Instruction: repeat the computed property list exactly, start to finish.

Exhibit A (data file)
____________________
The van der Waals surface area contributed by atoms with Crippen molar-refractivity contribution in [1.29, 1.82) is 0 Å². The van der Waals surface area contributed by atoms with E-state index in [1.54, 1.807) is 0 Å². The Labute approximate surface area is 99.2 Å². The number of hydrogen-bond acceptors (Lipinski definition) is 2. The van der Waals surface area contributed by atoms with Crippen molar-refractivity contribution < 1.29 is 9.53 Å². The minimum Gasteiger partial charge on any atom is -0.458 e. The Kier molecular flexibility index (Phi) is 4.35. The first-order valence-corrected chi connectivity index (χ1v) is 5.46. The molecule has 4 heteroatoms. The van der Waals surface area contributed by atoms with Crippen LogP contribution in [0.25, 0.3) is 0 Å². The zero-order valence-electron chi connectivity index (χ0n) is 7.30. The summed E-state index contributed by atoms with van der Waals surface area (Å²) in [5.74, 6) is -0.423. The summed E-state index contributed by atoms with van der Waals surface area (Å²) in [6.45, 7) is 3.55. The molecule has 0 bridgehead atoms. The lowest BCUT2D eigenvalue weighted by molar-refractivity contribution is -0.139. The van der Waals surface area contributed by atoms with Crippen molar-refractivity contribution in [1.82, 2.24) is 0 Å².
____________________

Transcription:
The van der Waals surface area contributed by atoms with Crippen molar-refractivity contribution in [1.29, 1.82) is 0 Å². The van der Waals surface area contributed by atoms with E-state index in [1.54, 1.807) is 0 Å². The Labute approximate surface area is 99.2 Å². The number of hydrogen-bond acceptors (Lipinski definition) is 2. The van der Waals surface area contributed by atoms with Crippen molar-refractivity contribution < 1.29 is 9.53 Å². The minimum Gasteiger partial charge on any atom is -0.458 e. The Kier molecular flexibility index (Phi) is 4.35. The first-order valence-corrected chi connectivity index (χ1v) is 5.46. The molecule has 4 heteroatoms. The van der Waals surface area contributed by atoms with Crippen LogP contribution in [0.25, 0.3) is 0 Å². The zero-order valence-electron chi connectivity index (χ0n) is 7.30. The summed E-state index contributed by atoms with van der Waals surface area (Å²) in [5.74, 6) is -0.423. The summed E-state index contributed by atoms with van der Waals surface area (Å²) in [6.45, 7) is 3.55. The molecule has 0 bridgehead atoms. The lowest BCUT2D eigenvalue weighted by molar-refractivity contribution is -0.139. The van der Waals surface area contributed by atoms with Crippen molar-refractivity contribution in [1.82, 2.24) is 0 Å².